Ericsson gets contract extension for wirelessing up over a million Australian homes
Ericsson has won an extension to its Australian fixed wireless and satellite deal, under which it is helping hook up a full 4 per cent of the Australian population unable to be economically connected by fibre.
The radio services are an important part of the nation’s National Broadband Network (NBN) initiative, designed to give all Australians access to reasonable and reasonably-priced broadband and thus hopefully sidestep the tricky social and political problem of city v. ‘bush’ which tends to flare up periodically around specific issues.
In most advanced economies the tiny minorities disadvantaged by living in isolated communities are usually so ‘minority’ they can more safely be sidelined, but in Australia the ‘country’ and ‘outback’ folk are much more numerous and politicians ignore them at their peril.
So The NBN was seen as a way to both lever urban Australia further into the information age while at the same time ensuring broadband was distributed to the country.
Inevitably the resulting expensive NBN has been bedevilled by controversy and politics and nobody escapes unscathed.
Ericsson itself has been the target of criticism over delays to the first phase of the wireless broadband roll-out and over poor siting of wireless towers. Despite this it appears to have done well enough to get an extension to its initial contract and Australia’s National Broadband Network Company (NBN Co) has signed it up to operate the ground component of the Long Term Satellite Solution (LTSS) and its customer service activation.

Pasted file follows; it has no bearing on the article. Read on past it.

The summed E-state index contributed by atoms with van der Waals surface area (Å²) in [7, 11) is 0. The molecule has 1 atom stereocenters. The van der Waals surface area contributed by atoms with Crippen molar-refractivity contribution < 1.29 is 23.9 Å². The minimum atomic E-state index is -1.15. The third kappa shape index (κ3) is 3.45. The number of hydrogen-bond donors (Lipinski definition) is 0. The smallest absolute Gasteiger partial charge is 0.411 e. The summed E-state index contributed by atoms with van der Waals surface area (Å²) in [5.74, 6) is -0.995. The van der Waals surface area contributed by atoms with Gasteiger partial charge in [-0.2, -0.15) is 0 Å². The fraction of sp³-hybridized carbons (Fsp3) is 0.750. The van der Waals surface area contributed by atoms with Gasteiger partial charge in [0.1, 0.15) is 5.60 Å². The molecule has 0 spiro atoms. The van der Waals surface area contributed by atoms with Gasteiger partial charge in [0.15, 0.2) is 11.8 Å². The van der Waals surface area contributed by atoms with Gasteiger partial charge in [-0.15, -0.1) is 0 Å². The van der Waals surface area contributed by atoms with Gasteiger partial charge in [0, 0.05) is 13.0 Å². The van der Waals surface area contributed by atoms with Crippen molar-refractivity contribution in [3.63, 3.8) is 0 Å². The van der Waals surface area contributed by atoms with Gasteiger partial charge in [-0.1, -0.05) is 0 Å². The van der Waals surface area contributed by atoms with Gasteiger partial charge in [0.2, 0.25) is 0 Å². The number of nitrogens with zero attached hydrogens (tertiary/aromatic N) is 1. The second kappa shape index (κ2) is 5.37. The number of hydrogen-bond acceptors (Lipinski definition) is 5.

Ericsson will be the primary service partner for both the fixed wireless and satellite services. Together these are planned to cover over 1 million households.
By 2016 it’s expecting to be processing 12,000 to 15,000 fixed wireless installations per month. The deal also includes Ericsson migrating NBN Co's 42,000 interim satellite users to the LTSS when it commences service.
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